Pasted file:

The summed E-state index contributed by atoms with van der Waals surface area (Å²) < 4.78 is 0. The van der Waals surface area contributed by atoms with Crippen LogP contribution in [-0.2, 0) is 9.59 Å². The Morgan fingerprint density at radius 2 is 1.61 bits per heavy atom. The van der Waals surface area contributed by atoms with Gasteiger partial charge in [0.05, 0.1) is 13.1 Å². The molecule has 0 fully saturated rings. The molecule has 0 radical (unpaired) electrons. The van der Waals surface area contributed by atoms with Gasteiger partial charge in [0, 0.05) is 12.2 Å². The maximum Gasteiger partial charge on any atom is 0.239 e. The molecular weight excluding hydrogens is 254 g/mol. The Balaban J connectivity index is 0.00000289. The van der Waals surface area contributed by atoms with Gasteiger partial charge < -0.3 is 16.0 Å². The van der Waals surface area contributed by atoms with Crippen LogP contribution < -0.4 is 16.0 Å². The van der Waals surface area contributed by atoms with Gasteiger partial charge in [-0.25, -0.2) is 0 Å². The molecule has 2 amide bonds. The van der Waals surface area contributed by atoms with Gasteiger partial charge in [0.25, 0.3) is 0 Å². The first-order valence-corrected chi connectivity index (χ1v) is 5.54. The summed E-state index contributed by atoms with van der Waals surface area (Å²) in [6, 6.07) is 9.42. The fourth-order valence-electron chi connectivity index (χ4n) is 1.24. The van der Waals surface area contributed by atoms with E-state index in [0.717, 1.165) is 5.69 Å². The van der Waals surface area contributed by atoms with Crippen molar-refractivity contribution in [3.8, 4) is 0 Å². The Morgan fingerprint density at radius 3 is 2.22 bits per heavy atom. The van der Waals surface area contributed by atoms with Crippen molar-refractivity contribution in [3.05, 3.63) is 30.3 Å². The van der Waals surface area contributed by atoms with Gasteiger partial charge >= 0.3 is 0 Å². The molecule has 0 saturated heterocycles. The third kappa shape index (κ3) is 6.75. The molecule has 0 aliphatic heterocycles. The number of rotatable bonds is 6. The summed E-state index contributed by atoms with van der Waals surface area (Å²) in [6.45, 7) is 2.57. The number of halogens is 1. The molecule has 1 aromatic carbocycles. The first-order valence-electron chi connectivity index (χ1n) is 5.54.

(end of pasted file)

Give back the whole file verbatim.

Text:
The summed E-state index contributed by atoms with van der Waals surface area (Å²) < 4.78 is 0. The van der Waals surface area contributed by atoms with Crippen LogP contribution in [-0.2, 0) is 9.59 Å². The Morgan fingerprint density at radius 2 is 1.61 bits per heavy atom. The van der Waals surface area contributed by atoms with Gasteiger partial charge in [0.05, 0.1) is 13.1 Å². The molecule has 0 fully saturated rings. The molecule has 0 radical (unpaired) electrons. The van der Waals surface area contributed by atoms with Gasteiger partial charge in [0, 0.05) is 12.2 Å². The maximum Gasteiger partial charge on any atom is 0.239 e. The molecular weight excluding hydrogens is 254 g/mol. The Balaban J connectivity index is 0.00000289. The van der Waals surface area contributed by atoms with Gasteiger partial charge < -0.3 is 16.0 Å². The van der Waals surface area contributed by atoms with Crippen LogP contribution < -0.4 is 16.0 Å². The van der Waals surface area contributed by atoms with Gasteiger partial charge in [-0.25, -0.2) is 0 Å². The molecule has 2 amide bonds. The van der Waals surface area contributed by atoms with Gasteiger partial charge in [0.25, 0.3) is 0 Å². The first-order valence-corrected chi connectivity index (χ1v) is 5.54. The summed E-state index contributed by atoms with van der Waals surface area (Å²) in [6, 6.07) is 9.42. The fourth-order valence-electron chi connectivity index (χ4n) is 1.24. The van der Waals surface area contributed by atoms with E-state index in [0.717, 1.165) is 5.69 Å². The van der Waals surface area contributed by atoms with Crippen molar-refractivity contribution in [3.8, 4) is 0 Å². The Morgan fingerprint density at radius 3 is 2.22 bits per heavy atom. The van der Waals surface area contributed by atoms with Crippen molar-refractivity contribution in [3.05, 3.63) is 30.3 Å². The van der Waals surface area contributed by atoms with Gasteiger partial charge >= 0.3 is 0 Å². The molecule has 0 saturated heterocycles. The third kappa shape index (κ3) is 6.75. The molecule has 0 aliphatic heterocycles. The number of rotatable bonds is 6. The summed E-state index contributed by atoms with van der Waals surface area (Å²) in [6.45, 7) is 2.57. The number of halogens is 1. The molecule has 1 aromatic carbocycles. The first-order valence-electron chi connectivity index (χ1n) is 5.54.